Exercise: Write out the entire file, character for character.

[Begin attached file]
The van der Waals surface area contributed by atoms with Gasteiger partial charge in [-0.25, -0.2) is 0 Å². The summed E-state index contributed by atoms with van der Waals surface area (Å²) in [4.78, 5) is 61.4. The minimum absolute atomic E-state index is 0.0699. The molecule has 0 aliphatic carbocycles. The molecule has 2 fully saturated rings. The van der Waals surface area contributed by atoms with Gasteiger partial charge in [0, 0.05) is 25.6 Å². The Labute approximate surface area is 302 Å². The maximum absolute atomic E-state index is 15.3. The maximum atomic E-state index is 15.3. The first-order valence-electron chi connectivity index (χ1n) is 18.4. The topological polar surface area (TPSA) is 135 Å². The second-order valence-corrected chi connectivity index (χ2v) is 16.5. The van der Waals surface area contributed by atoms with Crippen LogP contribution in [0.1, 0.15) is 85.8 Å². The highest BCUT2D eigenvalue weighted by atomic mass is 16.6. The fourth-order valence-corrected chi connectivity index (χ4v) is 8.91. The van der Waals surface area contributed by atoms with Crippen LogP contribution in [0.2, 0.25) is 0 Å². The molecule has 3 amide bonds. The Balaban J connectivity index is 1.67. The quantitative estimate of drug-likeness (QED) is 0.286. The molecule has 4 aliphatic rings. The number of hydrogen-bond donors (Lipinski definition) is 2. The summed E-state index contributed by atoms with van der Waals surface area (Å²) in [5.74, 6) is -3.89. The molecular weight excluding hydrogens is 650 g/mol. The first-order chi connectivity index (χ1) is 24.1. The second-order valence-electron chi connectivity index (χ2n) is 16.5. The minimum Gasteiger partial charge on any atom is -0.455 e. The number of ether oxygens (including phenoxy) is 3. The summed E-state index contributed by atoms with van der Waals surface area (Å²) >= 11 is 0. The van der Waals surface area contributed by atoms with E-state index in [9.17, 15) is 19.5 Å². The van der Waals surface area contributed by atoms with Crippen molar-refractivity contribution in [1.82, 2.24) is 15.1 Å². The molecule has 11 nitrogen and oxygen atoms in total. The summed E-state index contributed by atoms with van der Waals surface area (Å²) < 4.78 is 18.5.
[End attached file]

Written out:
The van der Waals surface area contributed by atoms with Gasteiger partial charge in [-0.25, -0.2) is 0 Å². The summed E-state index contributed by atoms with van der Waals surface area (Å²) in [4.78, 5) is 61.4. The minimum absolute atomic E-state index is 0.0699. The molecule has 0 aliphatic carbocycles. The molecule has 2 fully saturated rings. The van der Waals surface area contributed by atoms with Gasteiger partial charge in [0, 0.05) is 25.6 Å². The Labute approximate surface area is 302 Å². The maximum absolute atomic E-state index is 15.3. The maximum atomic E-state index is 15.3. The first-order valence-electron chi connectivity index (χ1n) is 18.4. The topological polar surface area (TPSA) is 135 Å². The second-order valence-corrected chi connectivity index (χ2v) is 16.5. The van der Waals surface area contributed by atoms with Crippen LogP contribution in [0.1, 0.15) is 85.8 Å². The highest BCUT2D eigenvalue weighted by atomic mass is 16.6. The fourth-order valence-corrected chi connectivity index (χ4v) is 8.91. The van der Waals surface area contributed by atoms with Crippen LogP contribution in [0.2, 0.25) is 0 Å². The molecule has 3 amide bonds. The Balaban J connectivity index is 1.67. The quantitative estimate of drug-likeness (QED) is 0.286. The molecule has 4 aliphatic rings. The number of hydrogen-bond donors (Lipinski definition) is 2. The summed E-state index contributed by atoms with van der Waals surface area (Å²) in [5.74, 6) is -3.89. The molecular weight excluding hydrogens is 650 g/mol. The first-order chi connectivity index (χ1) is 24.1. The second-order valence-electron chi connectivity index (χ2n) is 16.5. The minimum Gasteiger partial charge on any atom is -0.455 e. The number of ether oxygens (including phenoxy) is 3. The summed E-state index contributed by atoms with van der Waals surface area (Å²) >= 11 is 0. The van der Waals surface area contributed by atoms with E-state index in [9.17, 15) is 19.5 Å². The van der Waals surface area contributed by atoms with Crippen molar-refractivity contribution in [1.82, 2.24) is 15.1 Å². The molecule has 11 nitrogen and oxygen atoms in total. The summed E-state index contributed by atoms with van der Waals surface area (Å²) < 4.78 is 18.5.